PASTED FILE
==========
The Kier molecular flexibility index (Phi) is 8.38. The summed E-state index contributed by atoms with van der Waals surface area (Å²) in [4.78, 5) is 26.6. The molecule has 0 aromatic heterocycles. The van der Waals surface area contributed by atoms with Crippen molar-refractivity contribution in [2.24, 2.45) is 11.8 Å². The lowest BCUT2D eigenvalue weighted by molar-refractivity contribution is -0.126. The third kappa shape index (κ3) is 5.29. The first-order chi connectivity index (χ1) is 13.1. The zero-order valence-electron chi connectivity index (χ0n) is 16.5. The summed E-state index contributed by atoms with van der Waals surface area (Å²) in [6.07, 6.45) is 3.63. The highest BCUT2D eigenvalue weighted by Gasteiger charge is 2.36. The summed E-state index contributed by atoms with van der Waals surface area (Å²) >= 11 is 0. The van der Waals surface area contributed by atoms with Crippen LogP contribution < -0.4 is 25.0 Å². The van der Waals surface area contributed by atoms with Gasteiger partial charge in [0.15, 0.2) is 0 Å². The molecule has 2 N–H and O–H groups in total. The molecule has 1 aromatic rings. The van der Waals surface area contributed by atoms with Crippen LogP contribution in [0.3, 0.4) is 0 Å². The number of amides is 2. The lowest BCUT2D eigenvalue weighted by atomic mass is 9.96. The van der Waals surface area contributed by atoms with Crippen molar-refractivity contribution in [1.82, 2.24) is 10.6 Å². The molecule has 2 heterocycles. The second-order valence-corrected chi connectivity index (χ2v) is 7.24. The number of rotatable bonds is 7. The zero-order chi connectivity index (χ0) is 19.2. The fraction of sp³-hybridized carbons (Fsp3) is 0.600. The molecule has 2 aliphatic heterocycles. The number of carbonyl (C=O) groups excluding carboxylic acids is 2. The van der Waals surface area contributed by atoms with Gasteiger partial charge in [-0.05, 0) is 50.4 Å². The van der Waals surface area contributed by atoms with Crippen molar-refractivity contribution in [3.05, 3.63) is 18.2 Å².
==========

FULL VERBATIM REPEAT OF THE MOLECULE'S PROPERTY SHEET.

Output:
The Kier molecular flexibility index (Phi) is 8.38. The summed E-state index contributed by atoms with van der Waals surface area (Å²) in [4.78, 5) is 26.6. The molecule has 0 aromatic heterocycles. The van der Waals surface area contributed by atoms with Crippen molar-refractivity contribution in [2.24, 2.45) is 11.8 Å². The lowest BCUT2D eigenvalue weighted by molar-refractivity contribution is -0.126. The third kappa shape index (κ3) is 5.29. The first-order chi connectivity index (χ1) is 13.1. The zero-order valence-electron chi connectivity index (χ0n) is 16.5. The summed E-state index contributed by atoms with van der Waals surface area (Å²) in [6.07, 6.45) is 3.63. The highest BCUT2D eigenvalue weighted by Gasteiger charge is 2.36. The summed E-state index contributed by atoms with van der Waals surface area (Å²) >= 11 is 0. The van der Waals surface area contributed by atoms with Crippen LogP contribution < -0.4 is 25.0 Å². The van der Waals surface area contributed by atoms with Gasteiger partial charge in [0.15, 0.2) is 0 Å². The molecule has 2 N–H and O–H groups in total. The molecule has 1 aromatic rings. The van der Waals surface area contributed by atoms with Crippen LogP contribution in [0.3, 0.4) is 0 Å². The number of amides is 2. The lowest BCUT2D eigenvalue weighted by atomic mass is 9.96. The van der Waals surface area contributed by atoms with Crippen molar-refractivity contribution in [1.82, 2.24) is 10.6 Å². The molecule has 2 heterocycles. The second-order valence-corrected chi connectivity index (χ2v) is 7.24. The number of rotatable bonds is 7. The zero-order chi connectivity index (χ0) is 19.2. The fraction of sp³-hybridized carbons (Fsp3) is 0.600. The molecule has 2 aliphatic heterocycles. The number of carbonyl (C=O) groups excluding carboxylic acids is 2. The van der Waals surface area contributed by atoms with Gasteiger partial charge in [-0.05, 0) is 50.4 Å². The van der Waals surface area contributed by atoms with Crippen molar-refractivity contribution in [3.05, 3.63) is 18.2 Å².